If an offspring’s resources can be leveraged in ways that are distinct from one’s own for the purpose of maintaining good health, then one would expect associations to exist between offspring SES and parental mortality. Studies that have examined offspring SES and parental mortality have generally confirmed such an association, although these investigations are rare and do not offer consensus. Zimmer et al. (2007) showed that for Taiwan, where older parents tend to rely heavily on their adult children for support, education of offspring is associated with mortality. However, that study suggested that the association exists mainly among parents with a serious disease, and that offspring may be helpful only after health problems appear. After a parent develops health problems, an offspring can assist, for instance, by helping to purchase heath care, negotiating the health care system, or providing support in other ways. Other studies have indicated associations in places where there is less frequent reliance on children for support. Friedman and Mare (2014) used Health and Retirement Survey data in the United States to demonstrate that the education of sons and daughters have independent influences on mortality of older parents. The authors explained this as being partly a function of the way in which the younger generation impacts upon health behaviors of the older. Torssander (2013) reported that for Sweden, offspring affect parental mortality through a wide range of resources that can be proffered by adult progeny with high levels of education.
The current study extends this analysis. To measure SES, we use Nam-Powers SES scores (Nam and Terrie 1982) and simultaneously consider scores of parents and their adult offspring. Nam-Powers SES scores are based on reported occupation. Previous studies that have investigated offspring SES and parental health have tended to consider offspring education as the SES indicator (Friedman and Mare 2014; Torssander 2013; Zimmer et al. 2007). The importance of occupation as a determinant of health has, however, been established elsewhere. A notable example is a set of analyses using data from the British Whitehall Studies (Adler et al. 2008; Marmot et al. 1991). Nam-Powers SES scores have the advantage of being derived in such a way that takes into account the association between an occupation and standard levels of education and income that are associated with that occupation (Nam and Boyd 2004). These scores are, therefore, broad indicators of SES and represent the concept more generally than discrete measures of education, income, or occupation.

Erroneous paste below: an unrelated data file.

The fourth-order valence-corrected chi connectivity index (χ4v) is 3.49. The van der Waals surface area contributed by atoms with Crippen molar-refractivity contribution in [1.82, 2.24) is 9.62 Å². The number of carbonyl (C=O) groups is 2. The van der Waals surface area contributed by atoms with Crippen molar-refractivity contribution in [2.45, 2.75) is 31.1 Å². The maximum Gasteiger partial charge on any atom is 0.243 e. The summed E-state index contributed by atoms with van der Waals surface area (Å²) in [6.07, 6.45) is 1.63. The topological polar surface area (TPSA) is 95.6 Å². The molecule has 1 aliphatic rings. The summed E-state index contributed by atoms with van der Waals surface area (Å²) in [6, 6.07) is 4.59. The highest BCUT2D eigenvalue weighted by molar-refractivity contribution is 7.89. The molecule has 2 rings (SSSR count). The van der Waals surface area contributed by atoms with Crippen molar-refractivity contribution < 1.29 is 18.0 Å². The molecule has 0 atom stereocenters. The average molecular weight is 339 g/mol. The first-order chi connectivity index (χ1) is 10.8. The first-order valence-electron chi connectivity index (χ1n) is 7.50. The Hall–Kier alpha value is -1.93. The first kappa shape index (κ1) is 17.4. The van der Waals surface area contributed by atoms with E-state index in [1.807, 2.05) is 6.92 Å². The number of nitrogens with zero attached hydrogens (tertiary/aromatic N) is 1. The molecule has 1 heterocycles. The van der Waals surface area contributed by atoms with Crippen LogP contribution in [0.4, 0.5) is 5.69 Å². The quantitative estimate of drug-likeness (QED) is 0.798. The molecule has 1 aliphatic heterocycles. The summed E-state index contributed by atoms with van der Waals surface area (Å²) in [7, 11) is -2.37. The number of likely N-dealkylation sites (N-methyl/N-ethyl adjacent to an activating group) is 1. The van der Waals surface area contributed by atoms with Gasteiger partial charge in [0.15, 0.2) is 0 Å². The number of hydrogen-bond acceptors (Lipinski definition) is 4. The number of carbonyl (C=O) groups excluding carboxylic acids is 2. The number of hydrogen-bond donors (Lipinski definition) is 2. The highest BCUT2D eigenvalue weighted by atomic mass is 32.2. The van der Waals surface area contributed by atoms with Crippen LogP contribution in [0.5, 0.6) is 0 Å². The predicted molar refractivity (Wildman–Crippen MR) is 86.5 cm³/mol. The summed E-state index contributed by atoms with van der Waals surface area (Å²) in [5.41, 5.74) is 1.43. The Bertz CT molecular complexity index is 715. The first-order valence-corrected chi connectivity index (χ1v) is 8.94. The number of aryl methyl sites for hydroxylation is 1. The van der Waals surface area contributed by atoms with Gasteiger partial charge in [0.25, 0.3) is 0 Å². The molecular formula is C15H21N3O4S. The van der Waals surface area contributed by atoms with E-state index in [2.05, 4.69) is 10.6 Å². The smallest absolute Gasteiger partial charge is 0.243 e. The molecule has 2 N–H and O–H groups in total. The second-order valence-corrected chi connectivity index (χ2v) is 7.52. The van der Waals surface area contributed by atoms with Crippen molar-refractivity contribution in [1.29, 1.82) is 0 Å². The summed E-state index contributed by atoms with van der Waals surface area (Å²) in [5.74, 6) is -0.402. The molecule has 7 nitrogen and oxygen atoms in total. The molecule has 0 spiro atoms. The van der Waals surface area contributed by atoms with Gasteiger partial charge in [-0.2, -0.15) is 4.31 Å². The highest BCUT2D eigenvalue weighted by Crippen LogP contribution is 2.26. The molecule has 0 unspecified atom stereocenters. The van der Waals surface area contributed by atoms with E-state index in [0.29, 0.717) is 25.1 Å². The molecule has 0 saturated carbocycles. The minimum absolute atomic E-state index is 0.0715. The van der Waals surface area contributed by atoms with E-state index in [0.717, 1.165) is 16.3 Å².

Employing a large Utah-based multigenerational data resource, our analysis considers a historical population whose birthdates occurred more than 100 years ago and that has completely died out. The strategy of using a historic sample has several advantages. Subjects lived in the late nineteenth century through the end of the twentieth century, a period characterized by rapid development of health care systems, increasing life expectancies, and improving living conditions. Considering a fully deceased population means that our sample has all experienced the event we are examining (death). When all subjects are deceased, it increases statistical power of survival analysis (Hsieh and Lavori 2000). Obtaining objective information on usual occupation for both parents and offspring requires the use of vital or other administrative records (i.e., not a retrospective report), a requirement met with the use of death certificates. Accordingly, cohort studies of intergenerational SES in which all individuals are deceased provide advantages with respect to the minimization of recall bias for SES.
In summary, this study tests a basic but rarely examined hypothesis: high SES of offspring associates with a reduction in parental mortality after parental SES is controlled for.
Data are drawn from the Utah Population Database (UPDB), a resource that links extensive and varied sources of high-quality population-based records. The UPDB has been used for numerous demographic analyses, and these have resulted in many well-cited scientific publications over the last several decades. Examples of scholarship demonstrating typical use of the data over the years include Anderton et al. (1987); Cawthon et al. (2003); Hanson et al. (2015); Mineau and Trussell (1982), and Mineau et al. (1979). The early development of UPDB was based on family group sheets provided by the Genealogical Society of Utah. These sheets contain basic three-generation information about family members, including dates of birth and death as well as place of residence. Because individuals are linked into genealogies that are connected to vital (death) records, the UPDB provides extensive multigenerational pedigrees that allow study of SES characteristics spanning generations.
In 1904, the Utah Department of Health assumed responsibility for creating death certificates for all individuals who died in Utah. Extensive information about the collection of death records can be found on the Utah state website (Utah Department of Health n.d.). In 1904, 3,266 decedent certificates were registered in Utah. As expected, these numbers have risen, and by 2014, the UPDB was receiving and integrating approximately 16,000 death certificates annually into its database. All deaths registered are recorded into UPDB. Since the earliest recording, death certificates in Utah have included a logging of the usual lifetime occupation of the decedent. In the current study, we use this information to connect the occupations of parent and offspring to parental mortality.